Washington (AFP) - Citing a lack of funds, US Senator Cory Booker dropped out of the Democratic presidential nomination race Monday, a move that leaves a less diverse field vying to face Donald Trump in November's election.
"It's with a full heart that I share this news," Booker said in a statement on the eve of the last Democratic debate before Iowa kicks off the nomination voting on February 3.
"Our campaign has reached the point where we need more money to scale up and continue building a campaign that can win -- money we don't have, and money that is harder to raise because I won't be on the next debate stage," Booker said.
The New Jersey senator said his role as a juror in the upcoming impeachment trial of President Donald Trump would further cramp his fundraising abilities, "because the urgent business of impeachment will rightly be keeping me in Washington."
Perhaps more than any candidate, the 50-year-old Booker, a skilled orator with a million-watt smile, had channeled unity, hope and optimism on the campaign trail.
"I believed to my core that the answer to the common pain Americans are feeling right now, the answer to Donald Trump's hatred and division, is to reignite our spirit of common purpose to take on our biggest challenges and build a more just and fair country for everyone," he said.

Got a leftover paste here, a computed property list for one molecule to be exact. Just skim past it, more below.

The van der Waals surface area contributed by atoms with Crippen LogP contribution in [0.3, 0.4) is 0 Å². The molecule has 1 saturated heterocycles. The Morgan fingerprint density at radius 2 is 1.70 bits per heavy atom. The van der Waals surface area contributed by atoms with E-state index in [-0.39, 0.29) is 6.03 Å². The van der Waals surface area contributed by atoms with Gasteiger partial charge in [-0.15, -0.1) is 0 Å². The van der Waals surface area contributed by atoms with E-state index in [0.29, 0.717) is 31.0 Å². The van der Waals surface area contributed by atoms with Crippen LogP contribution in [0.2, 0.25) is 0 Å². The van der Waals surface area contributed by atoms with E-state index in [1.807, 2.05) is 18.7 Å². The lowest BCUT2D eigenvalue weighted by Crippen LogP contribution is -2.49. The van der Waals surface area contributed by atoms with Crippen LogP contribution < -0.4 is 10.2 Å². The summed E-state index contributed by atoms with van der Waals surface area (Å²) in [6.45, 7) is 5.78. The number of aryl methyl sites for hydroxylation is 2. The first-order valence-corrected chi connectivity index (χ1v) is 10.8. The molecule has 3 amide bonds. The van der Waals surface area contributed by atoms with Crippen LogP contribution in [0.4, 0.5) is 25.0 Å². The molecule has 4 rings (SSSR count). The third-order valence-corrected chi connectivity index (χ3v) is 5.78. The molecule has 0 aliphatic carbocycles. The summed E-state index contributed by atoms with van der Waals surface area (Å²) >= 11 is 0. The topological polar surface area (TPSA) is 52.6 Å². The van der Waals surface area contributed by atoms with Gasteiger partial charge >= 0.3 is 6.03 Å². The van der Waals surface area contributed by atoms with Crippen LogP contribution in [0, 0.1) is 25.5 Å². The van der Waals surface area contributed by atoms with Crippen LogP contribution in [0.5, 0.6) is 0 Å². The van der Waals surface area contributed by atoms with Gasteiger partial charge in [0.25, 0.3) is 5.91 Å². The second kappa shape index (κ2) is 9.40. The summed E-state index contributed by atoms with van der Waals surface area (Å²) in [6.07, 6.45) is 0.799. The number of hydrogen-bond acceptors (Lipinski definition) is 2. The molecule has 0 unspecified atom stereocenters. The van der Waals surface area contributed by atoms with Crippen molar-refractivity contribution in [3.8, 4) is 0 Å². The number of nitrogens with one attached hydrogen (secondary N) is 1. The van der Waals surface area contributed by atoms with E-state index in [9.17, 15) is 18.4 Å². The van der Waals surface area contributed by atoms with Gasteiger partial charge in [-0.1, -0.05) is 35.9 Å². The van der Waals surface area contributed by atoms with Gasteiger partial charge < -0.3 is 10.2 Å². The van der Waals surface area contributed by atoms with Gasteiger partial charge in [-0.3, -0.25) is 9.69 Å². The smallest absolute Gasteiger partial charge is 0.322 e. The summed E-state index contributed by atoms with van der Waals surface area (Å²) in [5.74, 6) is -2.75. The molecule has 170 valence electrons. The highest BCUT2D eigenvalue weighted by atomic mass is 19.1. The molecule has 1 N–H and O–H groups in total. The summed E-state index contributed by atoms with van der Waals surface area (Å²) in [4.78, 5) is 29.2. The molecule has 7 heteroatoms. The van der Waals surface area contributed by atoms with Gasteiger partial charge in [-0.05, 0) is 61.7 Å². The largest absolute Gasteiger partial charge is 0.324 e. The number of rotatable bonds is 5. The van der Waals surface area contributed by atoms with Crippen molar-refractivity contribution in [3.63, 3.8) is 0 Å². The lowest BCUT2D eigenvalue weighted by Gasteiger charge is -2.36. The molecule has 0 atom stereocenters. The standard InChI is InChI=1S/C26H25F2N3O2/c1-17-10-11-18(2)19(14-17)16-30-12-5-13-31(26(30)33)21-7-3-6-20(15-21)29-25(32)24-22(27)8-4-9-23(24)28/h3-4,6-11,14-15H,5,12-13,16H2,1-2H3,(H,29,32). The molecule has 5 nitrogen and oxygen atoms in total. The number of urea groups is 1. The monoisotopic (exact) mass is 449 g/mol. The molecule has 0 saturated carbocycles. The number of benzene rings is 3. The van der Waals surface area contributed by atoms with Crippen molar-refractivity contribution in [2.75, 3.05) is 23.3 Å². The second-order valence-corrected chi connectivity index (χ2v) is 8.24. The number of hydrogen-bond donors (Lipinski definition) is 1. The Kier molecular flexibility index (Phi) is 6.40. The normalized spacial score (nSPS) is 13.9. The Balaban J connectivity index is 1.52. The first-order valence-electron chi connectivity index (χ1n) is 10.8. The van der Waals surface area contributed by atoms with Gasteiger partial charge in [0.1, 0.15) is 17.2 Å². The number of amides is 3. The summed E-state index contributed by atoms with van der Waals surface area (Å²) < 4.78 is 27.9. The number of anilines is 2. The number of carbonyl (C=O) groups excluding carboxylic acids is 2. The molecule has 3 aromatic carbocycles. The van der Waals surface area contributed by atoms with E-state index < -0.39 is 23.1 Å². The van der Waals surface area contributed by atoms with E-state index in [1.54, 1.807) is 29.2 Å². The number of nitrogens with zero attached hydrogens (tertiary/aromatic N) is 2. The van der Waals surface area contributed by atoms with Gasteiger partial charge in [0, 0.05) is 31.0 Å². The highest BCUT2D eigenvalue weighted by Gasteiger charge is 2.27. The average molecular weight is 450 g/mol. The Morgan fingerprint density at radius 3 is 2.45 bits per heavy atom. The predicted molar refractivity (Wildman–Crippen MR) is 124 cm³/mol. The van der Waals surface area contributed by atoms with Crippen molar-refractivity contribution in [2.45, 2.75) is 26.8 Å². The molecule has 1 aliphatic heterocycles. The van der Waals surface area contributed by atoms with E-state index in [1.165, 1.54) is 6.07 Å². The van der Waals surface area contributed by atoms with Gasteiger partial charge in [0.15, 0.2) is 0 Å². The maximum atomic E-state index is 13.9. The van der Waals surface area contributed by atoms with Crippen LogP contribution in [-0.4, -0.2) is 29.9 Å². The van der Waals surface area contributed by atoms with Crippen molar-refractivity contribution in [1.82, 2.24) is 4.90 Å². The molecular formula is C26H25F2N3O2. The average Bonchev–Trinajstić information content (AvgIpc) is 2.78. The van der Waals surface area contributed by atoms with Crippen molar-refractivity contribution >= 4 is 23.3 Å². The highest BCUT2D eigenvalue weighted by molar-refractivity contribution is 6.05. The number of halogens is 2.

Early on, the crowded Democratic field was praised for being the most diverse in history.
But the departure of Senator Kamala Harris, who dropped out in December, and now Booker leaves just one black candidate, Deval Patrick, among the dozen remaining Democratic hopefuls.
But the former Massachusetts governor is barely registering in the polls.
- Moral clarity -
All six candidates in Tuesday's debate are white: former vice president Joe Biden, senators Bernie Sanders, Elizabeth Warren and Amy Klobuchar, former South Bend mayor Pete Buttigieg and billionaire activist Tom Steyer.
Candidate Andrew Yang, an entrepreneur of Taiwanese descent, and Tulsi Gabbard, who is Samoan-American, failed to qualify for Tuesday's debate stage.
Obama-era cabinet member Julian Castro, the only Latino in the race, called it quits last week.
Yang was the only candidate of color on the debate stage in December, and he poignantly called it "both an honor and disappointment."
Booker, an effervescent presence on the trail, had called for a revival of civic grace, saying moral clarity was necessary in trying times.
He earned praise from Democratic voters for advocating for criminal justice reform and stronger gun safety laws. He also called for raising taxes on the wealthy, and sought reforms to the health care system.
But his campaign never caught fire, and in recent months he languished at around two percent support nationally.
Trump, in typical fashion, sarcastically mocked Booker as he exited the race.
"Now I can rest easy tonight," the president tweeted. "I was sooo concerned that I would someday have to go head to head with him!"
Booker earned a flood of praise and gratitude from fellow Democratic candidates, however, and some commentators have speculated about him as a possible vice presidential pick.
"You made our politics better just by running," Biden said.